Film & TV

Feb 26, 2014

Glenn Dyer’s TV ratings: poor programming keeps Ten on the bottom

The Biggest Loser continues to drag down audience numbers for Ten's evening viewing.

Glenn Dyer — <em>Crikey</em> business and media commentator

Glenn Dyer

Crikey business and media commentator

A stronger night for Ten, but to no avail as it again finished fourth. Seven and Nine had another battle, with My Kitchen Rules having another huge 3 million-plus night. Nine’s The Block again did OK, but was over a million viewers off the pace in metro markets  and more nationally. It was a similar finish in regional markets — Seven from Nine, with the ABC well in front of Ten, whose main channel share struggled up to 9.5%.

Ten’s problems were again centred on The Biggest Loser — 464,000 national/ 328,000 metro / 136,000 regional viewers – was not good enough at all. NCIS, which was a million-plus favourite two years ago,  could only manage 789,000 national/ 530,000 metro/ 259,000 regional viewers. That remains not good enough for a mature commercial TV network, no matter the spin about the post-Games line up needing to settle down. Given the amount of promotion Ten did for other programs during the games, the results this week are an embarrassment. Ten Eyewitness News averaged 805,000 national/ 575,000 metro/ 230,000 regional viewers, was again Ten’s most watched program. Again, a TV network will never do well if it can’t grow its post 6 pm audiences. The Biggest Loser backs up again tonight and will ruin the audience for the return of The Good Wife at 8.30pm.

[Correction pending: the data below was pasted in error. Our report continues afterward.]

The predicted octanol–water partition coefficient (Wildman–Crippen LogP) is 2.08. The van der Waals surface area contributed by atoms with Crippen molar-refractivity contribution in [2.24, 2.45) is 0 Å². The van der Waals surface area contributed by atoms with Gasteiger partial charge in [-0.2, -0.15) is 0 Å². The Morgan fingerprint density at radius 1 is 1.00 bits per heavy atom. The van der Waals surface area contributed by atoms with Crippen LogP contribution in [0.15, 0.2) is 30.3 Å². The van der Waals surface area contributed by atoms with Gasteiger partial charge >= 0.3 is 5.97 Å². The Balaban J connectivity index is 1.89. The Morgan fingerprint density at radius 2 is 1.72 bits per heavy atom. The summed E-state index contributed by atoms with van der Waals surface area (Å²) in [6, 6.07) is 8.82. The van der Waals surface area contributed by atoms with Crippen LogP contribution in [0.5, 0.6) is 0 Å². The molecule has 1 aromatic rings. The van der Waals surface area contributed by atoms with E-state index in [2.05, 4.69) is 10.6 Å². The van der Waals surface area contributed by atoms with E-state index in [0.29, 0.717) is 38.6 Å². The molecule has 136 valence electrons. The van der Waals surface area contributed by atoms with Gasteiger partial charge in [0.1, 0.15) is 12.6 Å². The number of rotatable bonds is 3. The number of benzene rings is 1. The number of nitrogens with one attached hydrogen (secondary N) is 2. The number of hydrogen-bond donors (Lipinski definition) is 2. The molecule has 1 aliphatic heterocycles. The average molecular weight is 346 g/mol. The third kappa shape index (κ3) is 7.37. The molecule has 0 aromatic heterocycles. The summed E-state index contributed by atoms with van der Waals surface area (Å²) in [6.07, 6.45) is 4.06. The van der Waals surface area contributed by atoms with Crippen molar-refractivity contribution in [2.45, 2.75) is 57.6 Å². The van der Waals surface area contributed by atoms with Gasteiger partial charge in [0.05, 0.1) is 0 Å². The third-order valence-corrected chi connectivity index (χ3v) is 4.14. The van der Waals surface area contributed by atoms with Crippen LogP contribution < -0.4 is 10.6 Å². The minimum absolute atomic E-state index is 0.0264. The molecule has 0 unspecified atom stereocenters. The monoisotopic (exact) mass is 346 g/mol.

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1 comments

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One thought on “Glenn Dyer’s TV ratings: poor programming keeps Ten on the bottom

  1. Fiona

    “NCIS, which was a million-plus favourite two years ago, could only manage 789,000 national/ 530,000 metro/ 259,000 regional viewers. That remains not good enough for a mature commercial TV network, no matter the spin about the post-Games line up needing to settle down.”

    Yes, well, if you keep randomly shuffling programs around timeslots, and switch between “new” and “repeat” with complete gay abandon, even the regular viewers aren’t going to bother. Anyone who really loves a show will eventually shrug, learn how to torrent, or just wait until it comes out on DVD.

    Spin it how they like, but what those who still watch free-to-air TV crave is reliability, probably because their home internet access isn’t good enough to replace TV. Remove that, and they’ll learn about more reliable sources of entertainment. Honestly, TV is heading the way of print media. Give it a few more years and it’ll be the sole province of those without reliable Internet access.

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